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A fossil group is a galactic system in which some or all of the component galaxies have merged to form a single elliptical galaxy. This body has a mass and X-ray luminosity comparable to the sum of its components and is surrounded by a cloud of hot gas extending several galactic radii. Any members of the system not absorbed are typically distant and of far less magnitude than the dominant member. It has been suggested that these systems formed in the very distant past and represent the final stage of evolution for a galactic group, hence the term 'fossil'.
Most galaxies, including the Milky Way, are part of a local group. In the most compact groups, the galaxies are near enough to project that gravity will bring about their eventual merger into a single body, centered in a halo of dark matter. This is matter that does not emit or reflect radiation, but can be detected by its gravitational effects. The presence of dark matter is inferred from the vast clouds of gas emitting high levels of X-ray radiation that typically surrounds these systems. Such a process is thought to form a fossil group over the course of a few billion years.
Observations of galactic groups that appear to be in the process of forming a fossil group have been made. These reinforced the idea that it is the common outcome for systems of a certain density and the sole method of fossil group formation. Further research has shown evidence of fossil formation is less densely populated sectors, however. In addition, massive fossil groups have been examined that could not have resulted from common models of dynamical friction within the known life of the universe.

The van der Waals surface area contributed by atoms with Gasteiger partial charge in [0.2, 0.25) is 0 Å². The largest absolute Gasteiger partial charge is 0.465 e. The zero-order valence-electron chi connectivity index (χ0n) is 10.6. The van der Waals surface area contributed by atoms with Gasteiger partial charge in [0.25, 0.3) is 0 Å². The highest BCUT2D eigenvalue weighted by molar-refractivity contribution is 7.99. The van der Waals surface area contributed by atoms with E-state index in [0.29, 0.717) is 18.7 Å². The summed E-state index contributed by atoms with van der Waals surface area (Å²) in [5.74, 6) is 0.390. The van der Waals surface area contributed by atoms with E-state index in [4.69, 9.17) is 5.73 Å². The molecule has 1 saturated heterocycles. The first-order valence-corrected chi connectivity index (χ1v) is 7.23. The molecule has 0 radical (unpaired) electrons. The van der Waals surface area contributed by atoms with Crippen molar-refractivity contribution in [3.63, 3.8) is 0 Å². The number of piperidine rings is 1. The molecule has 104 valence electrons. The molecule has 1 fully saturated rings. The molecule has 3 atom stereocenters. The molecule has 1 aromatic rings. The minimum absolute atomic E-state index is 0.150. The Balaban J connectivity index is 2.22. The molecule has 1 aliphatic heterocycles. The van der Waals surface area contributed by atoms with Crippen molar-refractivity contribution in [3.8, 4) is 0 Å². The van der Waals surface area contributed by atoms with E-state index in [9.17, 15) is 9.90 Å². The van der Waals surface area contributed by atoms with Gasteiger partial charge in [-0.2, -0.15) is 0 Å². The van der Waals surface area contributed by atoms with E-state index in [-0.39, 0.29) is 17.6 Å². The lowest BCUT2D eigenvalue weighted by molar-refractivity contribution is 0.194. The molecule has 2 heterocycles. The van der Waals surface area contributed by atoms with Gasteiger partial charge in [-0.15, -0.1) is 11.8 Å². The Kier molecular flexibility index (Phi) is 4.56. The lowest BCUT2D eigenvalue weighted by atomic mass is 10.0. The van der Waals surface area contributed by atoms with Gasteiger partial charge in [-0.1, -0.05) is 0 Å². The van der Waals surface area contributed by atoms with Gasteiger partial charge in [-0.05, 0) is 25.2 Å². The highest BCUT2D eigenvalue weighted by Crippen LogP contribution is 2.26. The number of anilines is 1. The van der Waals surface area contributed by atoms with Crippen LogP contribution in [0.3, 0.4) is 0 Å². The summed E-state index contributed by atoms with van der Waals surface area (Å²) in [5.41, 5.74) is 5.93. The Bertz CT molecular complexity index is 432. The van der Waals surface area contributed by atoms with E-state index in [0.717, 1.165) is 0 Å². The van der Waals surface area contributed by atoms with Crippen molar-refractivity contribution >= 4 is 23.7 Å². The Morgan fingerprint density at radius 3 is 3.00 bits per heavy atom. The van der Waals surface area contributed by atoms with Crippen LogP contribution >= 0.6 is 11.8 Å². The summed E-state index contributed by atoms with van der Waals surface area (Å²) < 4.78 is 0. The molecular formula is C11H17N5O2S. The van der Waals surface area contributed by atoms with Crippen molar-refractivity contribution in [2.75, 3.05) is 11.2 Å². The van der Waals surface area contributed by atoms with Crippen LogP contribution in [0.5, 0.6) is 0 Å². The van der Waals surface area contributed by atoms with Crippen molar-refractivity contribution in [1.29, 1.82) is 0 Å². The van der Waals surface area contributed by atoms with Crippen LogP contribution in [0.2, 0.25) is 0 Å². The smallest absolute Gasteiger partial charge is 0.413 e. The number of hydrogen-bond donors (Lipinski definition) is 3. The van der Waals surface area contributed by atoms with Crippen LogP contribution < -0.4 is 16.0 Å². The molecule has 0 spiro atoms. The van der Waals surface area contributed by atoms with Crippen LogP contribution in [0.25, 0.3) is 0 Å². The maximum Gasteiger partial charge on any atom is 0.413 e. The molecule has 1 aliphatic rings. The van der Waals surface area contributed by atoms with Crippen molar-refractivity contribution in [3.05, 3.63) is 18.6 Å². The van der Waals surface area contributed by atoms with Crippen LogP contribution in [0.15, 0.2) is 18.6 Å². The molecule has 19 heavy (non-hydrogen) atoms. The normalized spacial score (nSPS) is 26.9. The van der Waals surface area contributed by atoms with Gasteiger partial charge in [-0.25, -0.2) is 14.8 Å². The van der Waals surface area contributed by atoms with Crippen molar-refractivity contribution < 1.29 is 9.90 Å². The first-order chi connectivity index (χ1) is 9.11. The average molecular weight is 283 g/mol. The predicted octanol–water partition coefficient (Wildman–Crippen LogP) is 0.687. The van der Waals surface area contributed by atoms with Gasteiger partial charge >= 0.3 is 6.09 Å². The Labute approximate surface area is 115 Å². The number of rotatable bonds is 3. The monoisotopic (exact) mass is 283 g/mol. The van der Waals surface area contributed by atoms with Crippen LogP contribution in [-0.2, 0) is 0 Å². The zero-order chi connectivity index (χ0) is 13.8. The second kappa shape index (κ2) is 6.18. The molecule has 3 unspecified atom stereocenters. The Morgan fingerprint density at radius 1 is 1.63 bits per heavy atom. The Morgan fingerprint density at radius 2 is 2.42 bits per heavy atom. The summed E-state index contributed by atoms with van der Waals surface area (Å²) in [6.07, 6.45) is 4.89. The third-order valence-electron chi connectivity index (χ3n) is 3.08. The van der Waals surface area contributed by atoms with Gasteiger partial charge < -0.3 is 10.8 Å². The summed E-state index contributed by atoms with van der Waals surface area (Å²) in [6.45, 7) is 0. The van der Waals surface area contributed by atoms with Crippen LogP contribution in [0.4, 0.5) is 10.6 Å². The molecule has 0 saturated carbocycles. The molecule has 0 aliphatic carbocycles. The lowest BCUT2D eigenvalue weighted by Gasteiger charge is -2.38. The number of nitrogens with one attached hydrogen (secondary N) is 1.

The most massive known fossil group was studied using the XMM-Newton and Chandra X-ray space observatories as well as ground based infrared telescopes. Its elliptical galaxy is 500 billion times more luminous than the sun, has a mass of over 300 trillion solar masses and sits in a halo of super-heated gas three million light years in diameter. According to the accepted view of fossil group formation, a structure this size should not have been possible in the time available.
An alternate formation theory has been proposed where the effects of dynamical friction acting on bodies moving in circular orbits about the center of mass is replaced by an asymmetric model. If mass is pulled toward the center along filaments, or threadlike galactic structures, known forces can account for formation at a much more rapid pace. Similarities between the elliptical galaxies of fossil groups and bright galaxies in large clusters suggest another formative process. The end process of fossil group formation could be the initial phase of formation for the cluster groups.
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